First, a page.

After Mrs. Thompson’s maternity, she wanted to work four days a week, and finish at 5pm, instead of 6pm. The reasoning she gave was the nursery looking after her child shut at 6pm and it was an hour’s drive in busy traffic to get there, so she needed to leave at 5pm to collect her child. She submitted a flexible working request, which was then rejected.

Mr. Sellar gave a potential future restructure, the cost of covering the work she would not undertake, and the inability to hire a replacement for the one day she would not be working.

He claimed that the cost of commission for the negotiators substituting her would constitute a 30% increase in wage costs. This doesn’t take into account the 20% reduction in her salary, nor the fact that the business was already covering Mrs. Thompson’s position with an employee they had no reason to let go.

This also put a hole in Mr. Sellar’s complaint he would not be able to find a sales manager available for only one day a week – Mrs. Thompson’s replacement was already there. In short, there was no real issue. As for the restructure, Mr. Sellar did not provide any evidence at all that a restructure was in the works.

On the flipside, Mrs. Thompson provided evidence she was unfairly burdened with childcare. She provided a survey by Direct Line Insurance, saying that mothers take the burden of 64% of childcare labour, taken in 2018. Given the survey’s methodology seemed sound, and it was relatively recent, the tribunal was happy to accept it as evidence that, compared to the male employees at Manors, the refusal of flexible working was an undue burden on the women and specifically mothers.

The law states that an employer has to give reasonable consideration to any flexible working request, and that this was a statutory right for any employee who had worked for more than 26 weeks. The tribunal decided that Mr. Sellar’s reasons didn’t hold up to scrutiny, and therefore his refusal did not constitute reasonable consideration.


Mrs. Thompson was only awarded the final of her claims, the one regarding indirect discrimination. She was awarded £88,512 for past loss of earnings, £5,900 for interest thereon, £12,031 for her future loss of earnings, £13,500 for injury for feelings, and £1,800 for interest thereon. This came up to a taxable reward of £121,744. They then did the calculations to ensure that after tax, she received that amount, and so the tribunal increased her award to £182,714.

What can we learn about this case? The first thing we can learn is that the tribunal will be careful to separate genuinely harassing treatment from bad will and misinterpretation. As previously mentioned, the tribunal noted on several occasions they felt Mrs. Thompson was reading hostility into benign events. As human beings, we like tight and tidy narratives – the narrative that Mr. Sellar was repeatedly sexist and discriminatory to her following the announcement of her pregnancy is nice, but not necessarily true.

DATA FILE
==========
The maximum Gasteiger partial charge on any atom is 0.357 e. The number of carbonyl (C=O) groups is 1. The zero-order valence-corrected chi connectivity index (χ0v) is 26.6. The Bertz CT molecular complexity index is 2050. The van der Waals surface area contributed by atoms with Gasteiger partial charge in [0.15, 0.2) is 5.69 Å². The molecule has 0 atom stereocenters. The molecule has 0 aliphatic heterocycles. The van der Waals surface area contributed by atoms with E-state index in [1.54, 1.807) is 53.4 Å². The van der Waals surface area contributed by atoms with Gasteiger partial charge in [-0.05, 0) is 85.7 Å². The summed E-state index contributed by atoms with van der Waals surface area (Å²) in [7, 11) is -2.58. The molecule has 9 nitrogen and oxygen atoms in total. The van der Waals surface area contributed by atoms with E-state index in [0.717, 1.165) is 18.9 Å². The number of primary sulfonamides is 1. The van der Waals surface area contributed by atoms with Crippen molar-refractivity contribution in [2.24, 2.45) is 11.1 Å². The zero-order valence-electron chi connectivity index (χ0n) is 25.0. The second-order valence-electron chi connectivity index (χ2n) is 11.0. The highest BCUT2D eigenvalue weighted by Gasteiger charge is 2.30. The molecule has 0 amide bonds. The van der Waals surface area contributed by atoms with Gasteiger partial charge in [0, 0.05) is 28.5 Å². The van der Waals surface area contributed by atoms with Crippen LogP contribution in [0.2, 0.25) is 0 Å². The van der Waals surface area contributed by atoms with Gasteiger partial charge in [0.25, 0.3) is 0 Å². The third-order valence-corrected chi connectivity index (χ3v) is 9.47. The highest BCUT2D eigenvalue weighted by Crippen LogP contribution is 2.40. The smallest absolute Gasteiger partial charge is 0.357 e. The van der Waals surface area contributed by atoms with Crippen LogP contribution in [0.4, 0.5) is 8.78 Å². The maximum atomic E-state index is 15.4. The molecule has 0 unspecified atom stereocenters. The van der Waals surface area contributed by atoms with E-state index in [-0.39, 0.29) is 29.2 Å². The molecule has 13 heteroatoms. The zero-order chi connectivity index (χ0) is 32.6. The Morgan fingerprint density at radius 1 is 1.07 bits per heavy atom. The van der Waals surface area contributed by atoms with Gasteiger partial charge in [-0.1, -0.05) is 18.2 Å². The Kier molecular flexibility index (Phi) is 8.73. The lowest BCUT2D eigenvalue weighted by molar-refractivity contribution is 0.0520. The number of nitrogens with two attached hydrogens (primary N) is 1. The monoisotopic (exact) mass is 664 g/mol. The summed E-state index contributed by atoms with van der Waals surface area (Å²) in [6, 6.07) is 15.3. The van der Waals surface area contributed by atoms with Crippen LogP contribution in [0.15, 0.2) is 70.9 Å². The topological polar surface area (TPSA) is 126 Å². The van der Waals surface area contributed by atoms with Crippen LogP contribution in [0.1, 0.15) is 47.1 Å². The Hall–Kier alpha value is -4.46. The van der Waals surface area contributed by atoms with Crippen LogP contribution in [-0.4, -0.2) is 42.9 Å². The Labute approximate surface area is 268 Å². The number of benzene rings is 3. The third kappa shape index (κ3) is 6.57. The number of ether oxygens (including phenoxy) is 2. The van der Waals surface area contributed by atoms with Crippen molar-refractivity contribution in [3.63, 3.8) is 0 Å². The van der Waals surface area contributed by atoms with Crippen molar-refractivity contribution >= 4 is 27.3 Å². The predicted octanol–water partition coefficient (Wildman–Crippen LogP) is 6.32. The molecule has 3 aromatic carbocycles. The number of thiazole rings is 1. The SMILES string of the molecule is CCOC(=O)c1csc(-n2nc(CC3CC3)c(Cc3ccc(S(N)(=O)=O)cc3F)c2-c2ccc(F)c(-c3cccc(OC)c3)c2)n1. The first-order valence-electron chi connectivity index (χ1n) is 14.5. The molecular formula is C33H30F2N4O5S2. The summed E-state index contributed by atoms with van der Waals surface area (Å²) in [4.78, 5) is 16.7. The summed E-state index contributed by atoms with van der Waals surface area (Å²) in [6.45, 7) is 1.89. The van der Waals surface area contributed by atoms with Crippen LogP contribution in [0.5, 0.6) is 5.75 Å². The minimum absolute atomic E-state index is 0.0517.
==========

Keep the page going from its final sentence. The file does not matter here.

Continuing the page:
When you’re constructing a discrimination case or defence, be sure to have solid proof of a narrative before you tell it. It’s possible Mrs. Thompson’s legal counsel was throwing legal spaghetti against the wall – trying to make as many claims as possible with the knowledge some might fall through – but we can’t be sure of anyone’s intentions without them telling us, and all this information has come from the judgement’s establishment of the facts.

The second is that it can be really easy to make mistakes when it comes to complex HR topics like flexible working. They deserve a great deal of attention and care to ensure that you don’t make mistakes and act in a way that is unintentionally discriminatory. On this note, we want to impress how important it is to have a very solid HR team that gives you the best service possible.

We do not know how involved Peninsula were with Mr. Sellar’s decision, but had he explained to an expert HR manager that the request for a 5pm finish was due to childcare needs, he would have received the advice it could have been indirectly discriminatory.

What do you think?

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Here to Help

HR and You’s handbooks and policies are fully in line with current legislation in regards to direct and indirect discrimination – and should you find yourself dealing with a flexible working request, we would be more than happy to help advise and guide you towards the ideal solution for you, your employee, and your business.

We are here to provide full advice, support, and guidance. We can advise in any HR or Employment Law matter: you can contact a member of our team on 0333 006 9489 or [email protected]